Many of the objectionable conditions which existed in Egypt are present in the occupied West Bank, including Jerusalem. While the Islamic Resistance Movement, Hamas, will remain the main target of repression, other sections of Palestinian civil society are unlikely to be spared. Students and academics can expect increased police harassment; there are currently 70 students from the Najah National University in Nablus held in detention in PA jails for political reasons. If Diskin’s remarks are to be taken seriously, there will be greater censorship and control over internet and cyber facilities. Workers are still being dismissed because of their alleged political affiliations and teachers in Hebron are locked in a dispute with the Fayyad government over cuts to their wages. Lawyers are withholding services because of intimidation and attacks by the security forces. Meanwhile, civilians are still being tried before military courts, as in Egypt under Mubarak. With this combustible mix it will take a miracle to prevent the near-inevitable people’s revolt.

The coming storm will not bypass Jerusalem, where sixty percent of Palestinians live below the poverty line. Abandoned by the Palestinian Authority they now fend for themselves in the face of a vicious Israeli occupation that has made ethnic cleansing the cornerstone of its policies in the city.

The first reaction of the Israeli government to the events in Egypt was to adopt a bunker mentality. Prime Minister Netanyahu ordered construction of the wall on the border with Egypt to be speeded up, and there have been calls for the reoccupation of the Philadelphia corridor along Egypt’s border with Gaza and the Zionist state. All of this suggests a security solution. Of course, the Israelis don’t appear to have learnt from the failed Egyptian model, where even the notorious security apparatus could not stop the people’s protest once it started.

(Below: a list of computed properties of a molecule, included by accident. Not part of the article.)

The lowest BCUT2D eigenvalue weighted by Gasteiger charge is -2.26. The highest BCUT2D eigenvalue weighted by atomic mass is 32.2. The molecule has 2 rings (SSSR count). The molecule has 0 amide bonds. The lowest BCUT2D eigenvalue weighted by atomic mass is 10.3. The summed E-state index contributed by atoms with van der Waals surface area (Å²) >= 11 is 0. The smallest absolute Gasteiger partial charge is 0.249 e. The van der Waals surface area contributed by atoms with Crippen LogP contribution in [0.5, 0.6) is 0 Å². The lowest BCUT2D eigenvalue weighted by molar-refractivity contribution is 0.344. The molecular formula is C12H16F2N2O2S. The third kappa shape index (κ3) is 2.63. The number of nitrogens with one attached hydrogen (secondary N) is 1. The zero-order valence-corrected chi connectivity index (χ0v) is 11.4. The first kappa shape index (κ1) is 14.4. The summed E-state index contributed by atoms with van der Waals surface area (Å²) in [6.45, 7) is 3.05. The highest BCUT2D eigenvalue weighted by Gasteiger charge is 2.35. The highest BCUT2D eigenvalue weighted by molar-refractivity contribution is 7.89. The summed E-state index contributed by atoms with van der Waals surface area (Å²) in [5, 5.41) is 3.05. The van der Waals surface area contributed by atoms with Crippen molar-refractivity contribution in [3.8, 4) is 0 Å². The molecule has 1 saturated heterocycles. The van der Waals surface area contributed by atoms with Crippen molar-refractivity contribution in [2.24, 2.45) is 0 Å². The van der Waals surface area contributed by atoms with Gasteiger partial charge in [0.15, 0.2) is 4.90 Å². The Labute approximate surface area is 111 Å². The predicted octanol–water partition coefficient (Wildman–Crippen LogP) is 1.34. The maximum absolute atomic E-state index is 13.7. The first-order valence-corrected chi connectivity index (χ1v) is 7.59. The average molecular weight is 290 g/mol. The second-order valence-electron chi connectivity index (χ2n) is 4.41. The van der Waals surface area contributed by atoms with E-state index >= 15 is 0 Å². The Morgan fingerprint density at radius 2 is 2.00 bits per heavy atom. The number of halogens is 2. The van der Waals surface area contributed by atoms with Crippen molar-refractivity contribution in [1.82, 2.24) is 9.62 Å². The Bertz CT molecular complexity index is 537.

The demise of the Mubarak regime offers a new opportunity for the Palestinian people. They must ensure that they obtain a truly representative leadership capable of protecting their national interests before any other. Never in their history have they been in such dire need of a leadership that is capable of ending the disgraceful divisions imposed from the outside on the Palestinian people. If restarted before this is achieved, negotiations with the Zionist entity will result in more losses and greater oppression of the people in the West Bank and Gaza Strip.

As Nelson Mandela once said, “There is no such thing as part freedom”. The Palestinian Authority can never claim to be truly free until and unless they speak and act on behalf of all Palestinians. Ignoring the results of the revolution in Egypt and scurrying back to the negotiation table with the Israelis will demonstrate to everyone that the Authority of Mahmoud Abbas represents its own interests, not the interests and rights of the Palestinian people.

Middle East Monitor

12 February 2011


One response to this post.

  1. Posted by Kipp Dawson on February 13, 2011 at 12:46 pm

    From a Jew in the US who celebrates with the worldwide supporters of the Egyptian people: thank you for this! You show so well one of the most important impacts their struggle is having for perhaps the most oppressed people in the Middle East, our Palestinian sisters and brothers. Si se puede!